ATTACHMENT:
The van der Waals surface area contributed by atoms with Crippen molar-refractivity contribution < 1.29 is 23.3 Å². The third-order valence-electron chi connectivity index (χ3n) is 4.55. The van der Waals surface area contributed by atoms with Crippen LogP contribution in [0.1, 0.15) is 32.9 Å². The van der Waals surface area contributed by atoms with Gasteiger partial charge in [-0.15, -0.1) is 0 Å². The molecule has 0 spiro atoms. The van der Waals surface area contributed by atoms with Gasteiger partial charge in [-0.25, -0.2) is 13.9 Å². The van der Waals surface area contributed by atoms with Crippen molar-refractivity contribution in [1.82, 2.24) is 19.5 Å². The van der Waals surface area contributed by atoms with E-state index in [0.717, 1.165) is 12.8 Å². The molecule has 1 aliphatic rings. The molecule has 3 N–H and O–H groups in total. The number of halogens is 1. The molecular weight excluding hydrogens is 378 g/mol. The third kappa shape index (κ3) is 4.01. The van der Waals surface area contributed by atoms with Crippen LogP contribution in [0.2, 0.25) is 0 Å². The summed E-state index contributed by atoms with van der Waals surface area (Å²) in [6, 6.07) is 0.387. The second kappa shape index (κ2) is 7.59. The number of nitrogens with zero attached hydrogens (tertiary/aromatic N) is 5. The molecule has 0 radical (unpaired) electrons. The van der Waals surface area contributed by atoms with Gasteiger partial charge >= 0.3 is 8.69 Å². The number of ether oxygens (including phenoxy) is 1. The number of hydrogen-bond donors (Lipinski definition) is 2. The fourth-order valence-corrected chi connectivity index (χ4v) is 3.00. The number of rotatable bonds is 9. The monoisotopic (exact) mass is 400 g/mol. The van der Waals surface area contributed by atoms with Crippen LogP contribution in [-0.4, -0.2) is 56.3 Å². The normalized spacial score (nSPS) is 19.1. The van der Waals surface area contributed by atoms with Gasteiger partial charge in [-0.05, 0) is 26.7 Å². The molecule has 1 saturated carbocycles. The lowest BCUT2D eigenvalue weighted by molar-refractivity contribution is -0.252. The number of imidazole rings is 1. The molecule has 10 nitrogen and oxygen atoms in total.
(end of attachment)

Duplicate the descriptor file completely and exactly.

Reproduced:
The van der Waals surface area contributed by atoms with Crippen molar-refractivity contribution < 1.29 is 23.3 Å². The third-order valence-electron chi connectivity index (χ3n) is 4.55. The van der Waals surface area contributed by atoms with Crippen LogP contribution in [0.1, 0.15) is 32.9 Å². The van der Waals surface area contributed by atoms with Gasteiger partial charge in [-0.15, -0.1) is 0 Å². The molecule has 0 spiro atoms. The van der Waals surface area contributed by atoms with Gasteiger partial charge in [-0.25, -0.2) is 13.9 Å². The van der Waals surface area contributed by atoms with Crippen molar-refractivity contribution in [1.82, 2.24) is 19.5 Å². The van der Waals surface area contributed by atoms with E-state index in [0.717, 1.165) is 12.8 Å². The molecule has 1 aliphatic rings. The molecule has 3 N–H and O–H groups in total. The number of halogens is 1. The molecular weight excluding hydrogens is 378 g/mol. The third kappa shape index (κ3) is 4.01. The van der Waals surface area contributed by atoms with Crippen LogP contribution in [0.2, 0.25) is 0 Å². The summed E-state index contributed by atoms with van der Waals surface area (Å²) in [6, 6.07) is 0.387. The second kappa shape index (κ2) is 7.59. The number of nitrogens with zero attached hydrogens (tertiary/aromatic N) is 5. The molecule has 0 radical (unpaired) electrons. The van der Waals surface area contributed by atoms with Gasteiger partial charge >= 0.3 is 8.69 Å². The number of ether oxygens (including phenoxy) is 1. The number of hydrogen-bond donors (Lipinski definition) is 2. The fourth-order valence-corrected chi connectivity index (χ4v) is 3.00. The number of rotatable bonds is 9. The monoisotopic (exact) mass is 400 g/mol. The van der Waals surface area contributed by atoms with Crippen LogP contribution in [-0.4, -0.2) is 56.3 Å². The normalized spacial score (nSPS) is 19.1. The van der Waals surface area contributed by atoms with Gasteiger partial charge in [-0.05, 0) is 26.7 Å². The molecule has 1 saturated carbocycles. The lowest BCUT2D eigenvalue weighted by molar-refractivity contribution is -0.252. The number of imidazole rings is 1. The molecule has 10 nitrogen and oxygen atoms in total.